Sadhguru spoke at length about the country’s ambivalence towards acknowledging its ancient and rich legacy that had stayed alive despite 800-900 years of cruel invasions and an occupation history lasting nearly 250 years. He said no other culture had looked at the human mechanism in its full profoundness “with the depth and dimension that we have looked at it here.” He was responding to a question from Sri. Amit Kumar Ghosh on why raising human consciousness was important.

“There is only one problem on this planet – that’s the human being. The only solution to this is raising the human being to another level of function and experience. If human beings thought, felt and acted differently, they would become the greatest solution. Right now, the way they’re thinking, feeling and acting is a massive problem.”

Stating that society, nation and world were just words, Sadhguru asserted, “There are no such things, there’s only individual human beings – you and me” and added that without individual transformation there was no possibility of changing the world.

Sri. Milind Ramteke wanted to know how to keep up the morale of civil servants to ensure rapid socioeconomic progress within ambit of legal framework. Sadhguru replied that the IAS motto Yogah Karmasu Kaushalam was the way – to establish oneself in Yoga and then act in the world.

To a question on how to improve general perception about civil services from Smt. Vijayalakshmi Bidari, Sadhguru suggested that the IAS officers of the country must “speak to the youth of this nation” periodically as a trust building exercise because without trust the image of the services would not improve. He also emphasized training front office staff in public relations as they interface between government departments and citizens.  

When the District Magistrate of Varanasi Sri. Kaushal Raj Sharma asked how one can be detached from fruits of karma (action) while in public service, Sadhguru joked, “It looks like all of you are experts on the Gita. It’s only me who is ignorant.”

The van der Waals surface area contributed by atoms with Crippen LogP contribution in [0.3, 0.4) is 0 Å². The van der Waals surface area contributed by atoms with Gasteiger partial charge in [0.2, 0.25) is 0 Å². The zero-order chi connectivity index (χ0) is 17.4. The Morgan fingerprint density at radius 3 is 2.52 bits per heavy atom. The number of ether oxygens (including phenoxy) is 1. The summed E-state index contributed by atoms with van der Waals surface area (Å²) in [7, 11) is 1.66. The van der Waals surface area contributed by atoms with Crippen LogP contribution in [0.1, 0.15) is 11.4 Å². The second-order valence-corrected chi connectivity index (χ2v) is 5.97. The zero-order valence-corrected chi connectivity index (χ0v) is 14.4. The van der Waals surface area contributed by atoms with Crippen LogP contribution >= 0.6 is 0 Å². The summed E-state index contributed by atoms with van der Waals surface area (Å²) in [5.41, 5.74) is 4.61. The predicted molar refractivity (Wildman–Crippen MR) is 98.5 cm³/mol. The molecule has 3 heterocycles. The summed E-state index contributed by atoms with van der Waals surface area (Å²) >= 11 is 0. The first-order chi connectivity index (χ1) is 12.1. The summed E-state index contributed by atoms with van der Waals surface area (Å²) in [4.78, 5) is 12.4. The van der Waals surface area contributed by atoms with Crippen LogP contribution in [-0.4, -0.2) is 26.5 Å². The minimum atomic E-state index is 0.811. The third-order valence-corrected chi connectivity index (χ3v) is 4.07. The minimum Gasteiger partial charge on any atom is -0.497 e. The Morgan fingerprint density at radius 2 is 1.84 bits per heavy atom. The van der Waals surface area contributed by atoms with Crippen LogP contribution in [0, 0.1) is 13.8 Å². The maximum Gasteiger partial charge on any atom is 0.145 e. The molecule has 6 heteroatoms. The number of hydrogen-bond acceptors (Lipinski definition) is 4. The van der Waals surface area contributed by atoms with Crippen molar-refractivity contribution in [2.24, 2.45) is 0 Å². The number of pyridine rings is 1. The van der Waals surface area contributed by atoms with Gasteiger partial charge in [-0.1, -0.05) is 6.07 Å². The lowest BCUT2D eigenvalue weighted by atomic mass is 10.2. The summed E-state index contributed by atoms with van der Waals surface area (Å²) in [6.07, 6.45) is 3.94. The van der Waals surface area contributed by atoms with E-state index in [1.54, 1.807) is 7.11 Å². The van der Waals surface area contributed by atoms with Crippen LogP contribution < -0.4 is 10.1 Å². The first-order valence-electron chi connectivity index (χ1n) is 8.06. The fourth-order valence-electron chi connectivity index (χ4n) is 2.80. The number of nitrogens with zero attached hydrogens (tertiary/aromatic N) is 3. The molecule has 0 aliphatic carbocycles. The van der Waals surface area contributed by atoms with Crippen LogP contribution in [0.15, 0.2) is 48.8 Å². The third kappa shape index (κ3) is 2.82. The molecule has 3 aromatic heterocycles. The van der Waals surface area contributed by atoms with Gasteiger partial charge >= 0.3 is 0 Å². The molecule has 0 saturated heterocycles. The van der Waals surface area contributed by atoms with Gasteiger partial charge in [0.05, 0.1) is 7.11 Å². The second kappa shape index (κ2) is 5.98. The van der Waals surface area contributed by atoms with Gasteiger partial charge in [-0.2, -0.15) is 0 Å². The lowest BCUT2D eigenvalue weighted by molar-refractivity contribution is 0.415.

Sadhguru said that administrative officers, business and social leaders can effect a “silent revolution” and transform the trajectory of the Nation with greater impact than political leaders with shorter and more unstable tenures. “When you’re spending 25-30 years of your life on something, it should be impactful,” he said, adding that a leader’s ability to bring people together will determine the breadth and depth of their impact and cited the landing on the moon as an example. “Maybe only one man landed on the moon but how many thousands and thousands of people worked to put that man on the moon.” He said those who have the privilege of impacting millions of lives must always do “what is best for all the people we administer.” This can only be achieved when we stop looking at life through rigid moral filters of right, wrong, black and white. Those appointed to bring wellbeing to the citizens must do whatever it takes to create a positive impact, he said. “Action is about impact; life is about profoundness of experience – it’s my wish and blessing that you should have both.”

Sadhguru congratulated all administrative services at local, regional and national levels for their “exemplary and fantastic” service during the pandemic. “My blessings for you to have the necessary strength and determination to keep this on. Best wishes for all of you to be able to hold up the spine of India so that it can stand up to these challenging times and come out victorious,” he said.

The episode was aired live on 30 May. Sadhguru has been speaking to several groups including business leaders, physicians, healthcare workers, academicians, industry bodies, security forces and others as part of the ‘In Challenging Times with Sadhguru’ series. He has also spoken with celebrities and sportspersons besides local, domestic and international media channels.